The film ends on a beach shot that could be regarded as gentle, if we hadn’t seen Freddie in that exact position earlier, when his psychological future was considerably less rosy. Not that it’s especially rosy by the end, either. His one attempt to step away from The Cause didn’t go as he’d hoped, and all that’s left in his mind to deal with everything banging around up there is what Dodd taught him. The sad part is that at the end he doesn’t really understand that everything he went through with Dodd didn’t work. But it didn’t work. It couldn’t work.

9 comments:

Greg F. said...

But then it’s back to aimlessness, as we began. However, it’s not the film that becomes aimless, as some have contended, but Freddie who has returned to that state. This is the structure. It’s hard enough for a filmmaker to let go of the architecture of traditional cinematic storytelling, but if anything it’s harder for the audience.

I don't think those contending it becomes aimless (I'm one of them as you kind of know from our first reactions to it) confuse Freddie's aimlessness for the story's. I think that we get Freddie being aimless, then he meets Dodd, then we go to the party and have the guy question Dodd which pisses him off and Freddie goes and beats him up. And now, we think, the whole story will blow wide open. Now we see The Cause grow, become more powerful, more controlling and Dodd become a worldwide figure and Freddie becomes increasingly alienated towards him. Or something like that (it doesn't have to be that, that's just an example).

The point is, the first half of the movie develops a particular structure that it abandons for the second half. It's not that it doesn't develop the story the audience wants, it's that it stops developing any kind of story altogether. That, I think, is the problem several people are having. It becomes Freddie hitting the wall and the window and wandering about and riding off on a motorcycle and then falling asleep in movies and so on. It just stops developing any kind of story, just when it was hitting full stride with the story of Freddie, Dodd and The Cause.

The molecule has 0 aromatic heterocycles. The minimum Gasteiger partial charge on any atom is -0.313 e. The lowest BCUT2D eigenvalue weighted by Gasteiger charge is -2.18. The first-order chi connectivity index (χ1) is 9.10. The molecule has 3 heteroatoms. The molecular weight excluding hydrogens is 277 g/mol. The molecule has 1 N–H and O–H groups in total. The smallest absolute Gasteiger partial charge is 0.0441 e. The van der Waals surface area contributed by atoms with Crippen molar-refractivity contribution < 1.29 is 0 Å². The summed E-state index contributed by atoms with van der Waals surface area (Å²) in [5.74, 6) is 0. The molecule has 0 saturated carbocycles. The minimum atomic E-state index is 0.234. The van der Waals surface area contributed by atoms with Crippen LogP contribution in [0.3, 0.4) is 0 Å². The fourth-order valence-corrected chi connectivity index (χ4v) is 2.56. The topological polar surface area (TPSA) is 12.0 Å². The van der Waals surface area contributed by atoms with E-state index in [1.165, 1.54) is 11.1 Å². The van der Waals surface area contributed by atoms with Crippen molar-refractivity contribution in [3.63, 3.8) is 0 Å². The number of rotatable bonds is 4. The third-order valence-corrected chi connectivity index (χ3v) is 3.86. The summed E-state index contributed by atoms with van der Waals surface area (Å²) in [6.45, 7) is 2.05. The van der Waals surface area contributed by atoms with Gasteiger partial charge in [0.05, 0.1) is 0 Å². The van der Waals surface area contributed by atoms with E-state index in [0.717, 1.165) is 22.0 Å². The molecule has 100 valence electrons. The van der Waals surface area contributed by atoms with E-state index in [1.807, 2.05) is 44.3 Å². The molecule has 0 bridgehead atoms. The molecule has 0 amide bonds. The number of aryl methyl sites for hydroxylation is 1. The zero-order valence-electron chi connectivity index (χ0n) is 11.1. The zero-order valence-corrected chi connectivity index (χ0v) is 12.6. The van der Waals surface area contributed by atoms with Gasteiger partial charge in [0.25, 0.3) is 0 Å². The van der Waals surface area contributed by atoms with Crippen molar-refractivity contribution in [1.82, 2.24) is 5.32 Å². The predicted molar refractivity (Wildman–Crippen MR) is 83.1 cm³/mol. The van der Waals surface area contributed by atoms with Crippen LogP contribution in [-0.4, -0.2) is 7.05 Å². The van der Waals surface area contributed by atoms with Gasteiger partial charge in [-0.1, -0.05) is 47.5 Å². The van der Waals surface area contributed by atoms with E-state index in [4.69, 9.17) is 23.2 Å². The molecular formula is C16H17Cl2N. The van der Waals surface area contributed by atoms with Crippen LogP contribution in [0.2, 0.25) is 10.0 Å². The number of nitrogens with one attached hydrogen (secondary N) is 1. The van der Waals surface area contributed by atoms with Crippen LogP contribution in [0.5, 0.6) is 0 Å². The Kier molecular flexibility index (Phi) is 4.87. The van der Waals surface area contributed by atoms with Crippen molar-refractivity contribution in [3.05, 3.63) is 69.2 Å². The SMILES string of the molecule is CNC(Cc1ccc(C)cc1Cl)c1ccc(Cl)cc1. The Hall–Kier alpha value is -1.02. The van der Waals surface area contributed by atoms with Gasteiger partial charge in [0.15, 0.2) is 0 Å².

We may not know how a story will develop but we have a feel for the main thrust of a story and how it will continue. Imagine Kramer vs. Kramer (I mention it only because we brought it up the other day) starts just like we know it does: Streep leaves, Hoffman has to take care of kid and starts to adjust. Now, the second half is different. Instead of what happened imagine a different tack in which Robert Benson decides to stop developing the story at all. The second half shows Hoffman working on ad projects, we barely ever see the kid and then, it ends with Hoffman at his kitchen table putting the final touches on a proposal. He closes it and says, "Done." Fade to black.

Okay, but what just happened? What happened to the kid story? The divorce? Where'd it go? Does the wife ever come back? What's going on? That's a lot of the feel with The Master. The story just kind of disappears. Almost as if Anderson either ran out of inspiration or just decided he was bored taking it any further than he already had.

I think the movie's first half is by far the stronger of the two. And despite what I wrote above, I think the first half is strong enough to carry the second half but by just a hair. I would still recommend it but mainly, I think, for the performances of pretty much everyone in the film (especially Phoenix and Hoffman).